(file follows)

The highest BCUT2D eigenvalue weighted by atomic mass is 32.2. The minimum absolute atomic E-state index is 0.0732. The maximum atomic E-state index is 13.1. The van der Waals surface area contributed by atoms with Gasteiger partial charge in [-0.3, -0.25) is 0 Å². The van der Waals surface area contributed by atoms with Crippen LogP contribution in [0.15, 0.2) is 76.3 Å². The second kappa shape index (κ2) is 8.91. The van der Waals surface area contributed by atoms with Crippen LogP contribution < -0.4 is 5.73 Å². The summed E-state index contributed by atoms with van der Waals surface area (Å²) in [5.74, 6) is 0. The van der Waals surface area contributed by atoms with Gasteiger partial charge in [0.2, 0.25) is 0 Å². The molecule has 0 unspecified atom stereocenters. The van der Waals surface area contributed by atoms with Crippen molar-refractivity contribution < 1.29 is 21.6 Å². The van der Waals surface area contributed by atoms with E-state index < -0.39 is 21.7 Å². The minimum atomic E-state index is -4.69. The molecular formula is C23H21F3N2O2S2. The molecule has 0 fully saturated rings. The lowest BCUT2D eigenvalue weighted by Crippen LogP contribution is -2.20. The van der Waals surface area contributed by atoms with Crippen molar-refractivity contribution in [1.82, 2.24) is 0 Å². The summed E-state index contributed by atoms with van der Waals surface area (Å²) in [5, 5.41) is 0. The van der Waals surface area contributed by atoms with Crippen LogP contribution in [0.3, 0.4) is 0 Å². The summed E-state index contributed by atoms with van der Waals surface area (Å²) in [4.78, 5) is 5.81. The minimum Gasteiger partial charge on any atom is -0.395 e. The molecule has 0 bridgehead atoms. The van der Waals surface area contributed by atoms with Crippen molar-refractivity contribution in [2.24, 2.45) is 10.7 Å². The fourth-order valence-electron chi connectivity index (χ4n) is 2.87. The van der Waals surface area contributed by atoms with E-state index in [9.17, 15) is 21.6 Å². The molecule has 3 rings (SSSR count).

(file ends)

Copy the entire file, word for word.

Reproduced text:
The highest BCUT2D eigenvalue weighted by atomic mass is 32.2. The minimum absolute atomic E-state index is 0.0732. The maximum atomic E-state index is 13.1. The van der Waals surface area contributed by atoms with Gasteiger partial charge in [-0.3, -0.25) is 0 Å². The van der Waals surface area contributed by atoms with Crippen LogP contribution in [0.15, 0.2) is 76.3 Å². The second kappa shape index (κ2) is 8.91. The van der Waals surface area contributed by atoms with Crippen LogP contribution < -0.4 is 5.73 Å². The summed E-state index contributed by atoms with van der Waals surface area (Å²) in [5.74, 6) is 0. The van der Waals surface area contributed by atoms with Gasteiger partial charge in [0.2, 0.25) is 0 Å². The molecule has 0 unspecified atom stereocenters. The van der Waals surface area contributed by atoms with Crippen molar-refractivity contribution < 1.29 is 21.6 Å². The van der Waals surface area contributed by atoms with E-state index < -0.39 is 21.7 Å². The minimum atomic E-state index is -4.69. The molecular formula is C23H21F3N2O2S2. The molecule has 0 fully saturated rings. The lowest BCUT2D eigenvalue weighted by Crippen LogP contribution is -2.20. The van der Waals surface area contributed by atoms with Crippen molar-refractivity contribution in [1.82, 2.24) is 0 Å². The summed E-state index contributed by atoms with van der Waals surface area (Å²) in [5, 5.41) is 0. The van der Waals surface area contributed by atoms with Crippen LogP contribution in [0.3, 0.4) is 0 Å². The summed E-state index contributed by atoms with van der Waals surface area (Å²) in [4.78, 5) is 5.81. The minimum Gasteiger partial charge on any atom is -0.395 e. The molecule has 0 bridgehead atoms. The van der Waals surface area contributed by atoms with Crippen molar-refractivity contribution in [2.24, 2.45) is 10.7 Å². The fourth-order valence-electron chi connectivity index (χ4n) is 2.87. The van der Waals surface area contributed by atoms with E-state index in [9.17, 15) is 21.6 Å². The molecule has 3 rings (SSSR count).